A search warrant describes the particular location to be searched and the things to be seized:
no Warrants shall issue, but upon probable cause, supported by Oath or affirmation, and particularly describing the place to be searched, and the persons or things to be seized
In Groh v. Ramirez 540 U.S. 551 (2004), a search warrant failed to do this, and it was held invalid:
The warrant was plainly invalid. It did not meet the Fourth Amendment’s unambiguous requirement that a warrant “particularly describ[e] … the persons or things to be seized.” The fact that the application adequately described those things does not save the warrant; Fourth Amendment interests are not necessarily vindicated when another document says something about the objects of the search, but that document’s contents are neither known to the person whose home is being searched nor available for her inspection.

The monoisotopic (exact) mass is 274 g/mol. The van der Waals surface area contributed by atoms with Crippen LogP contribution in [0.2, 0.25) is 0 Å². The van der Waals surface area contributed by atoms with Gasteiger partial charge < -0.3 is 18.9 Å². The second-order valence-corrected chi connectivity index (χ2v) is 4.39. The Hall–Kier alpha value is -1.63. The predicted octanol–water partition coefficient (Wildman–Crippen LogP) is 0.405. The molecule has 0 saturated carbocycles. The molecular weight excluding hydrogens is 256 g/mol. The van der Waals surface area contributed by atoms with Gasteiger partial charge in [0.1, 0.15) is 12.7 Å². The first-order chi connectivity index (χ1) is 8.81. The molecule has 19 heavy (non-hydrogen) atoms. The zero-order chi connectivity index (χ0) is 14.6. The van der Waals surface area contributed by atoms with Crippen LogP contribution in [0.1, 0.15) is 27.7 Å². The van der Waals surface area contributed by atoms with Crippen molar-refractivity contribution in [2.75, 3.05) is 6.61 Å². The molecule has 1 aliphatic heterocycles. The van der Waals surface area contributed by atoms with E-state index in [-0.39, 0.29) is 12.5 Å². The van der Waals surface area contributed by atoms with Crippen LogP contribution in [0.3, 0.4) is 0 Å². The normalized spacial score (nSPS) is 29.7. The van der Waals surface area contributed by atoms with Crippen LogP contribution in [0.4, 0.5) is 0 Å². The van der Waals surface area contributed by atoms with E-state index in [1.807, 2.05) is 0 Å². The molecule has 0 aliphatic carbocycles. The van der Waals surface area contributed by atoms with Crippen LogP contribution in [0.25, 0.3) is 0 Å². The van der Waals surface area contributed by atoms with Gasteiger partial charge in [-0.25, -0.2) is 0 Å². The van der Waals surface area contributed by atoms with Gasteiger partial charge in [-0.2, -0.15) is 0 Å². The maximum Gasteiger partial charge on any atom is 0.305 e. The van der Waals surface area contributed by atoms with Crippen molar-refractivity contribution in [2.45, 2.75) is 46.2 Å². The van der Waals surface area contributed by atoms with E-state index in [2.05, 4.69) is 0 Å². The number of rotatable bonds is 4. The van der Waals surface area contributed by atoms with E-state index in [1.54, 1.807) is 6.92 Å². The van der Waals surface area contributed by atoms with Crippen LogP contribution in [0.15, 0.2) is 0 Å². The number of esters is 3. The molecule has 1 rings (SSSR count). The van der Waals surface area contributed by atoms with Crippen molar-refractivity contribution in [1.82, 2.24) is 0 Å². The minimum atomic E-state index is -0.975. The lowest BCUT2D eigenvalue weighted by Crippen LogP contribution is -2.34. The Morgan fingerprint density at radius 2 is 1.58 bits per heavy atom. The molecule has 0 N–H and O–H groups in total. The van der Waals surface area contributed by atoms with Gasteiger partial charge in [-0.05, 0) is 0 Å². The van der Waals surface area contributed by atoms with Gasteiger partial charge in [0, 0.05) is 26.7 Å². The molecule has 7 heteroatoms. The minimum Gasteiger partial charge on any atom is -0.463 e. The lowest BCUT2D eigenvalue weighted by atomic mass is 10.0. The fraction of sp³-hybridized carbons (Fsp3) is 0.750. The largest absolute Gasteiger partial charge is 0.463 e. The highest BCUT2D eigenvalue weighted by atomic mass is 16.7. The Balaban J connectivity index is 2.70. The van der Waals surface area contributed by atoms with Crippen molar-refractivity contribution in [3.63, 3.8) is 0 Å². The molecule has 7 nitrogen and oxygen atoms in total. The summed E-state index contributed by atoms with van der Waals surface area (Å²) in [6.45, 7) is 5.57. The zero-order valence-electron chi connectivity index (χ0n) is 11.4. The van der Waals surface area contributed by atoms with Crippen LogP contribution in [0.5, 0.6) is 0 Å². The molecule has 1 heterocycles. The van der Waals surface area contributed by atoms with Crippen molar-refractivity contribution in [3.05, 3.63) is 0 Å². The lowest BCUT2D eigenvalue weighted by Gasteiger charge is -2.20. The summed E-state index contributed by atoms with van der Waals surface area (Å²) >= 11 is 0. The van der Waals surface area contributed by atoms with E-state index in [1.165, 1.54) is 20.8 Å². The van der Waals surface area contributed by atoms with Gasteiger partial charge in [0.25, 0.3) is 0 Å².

However, if while executing the search warrant, the government comes across evidence "in plain view", it may be seized and is admissible in court.
Coolidge v. New Hampshire 403 U.S. 443 (1971):
Under certain circumstances, the police may, without a warrant seize, evidence in "plain view," though not for that reason alone, and only when the discovery of the evidence is inadvertent.
An example of the applicability of the "plain view" doctrine is the situation in which the police have a warrant to search a given area for specified objects, and, in the course of the search, come across some other article of incriminating character.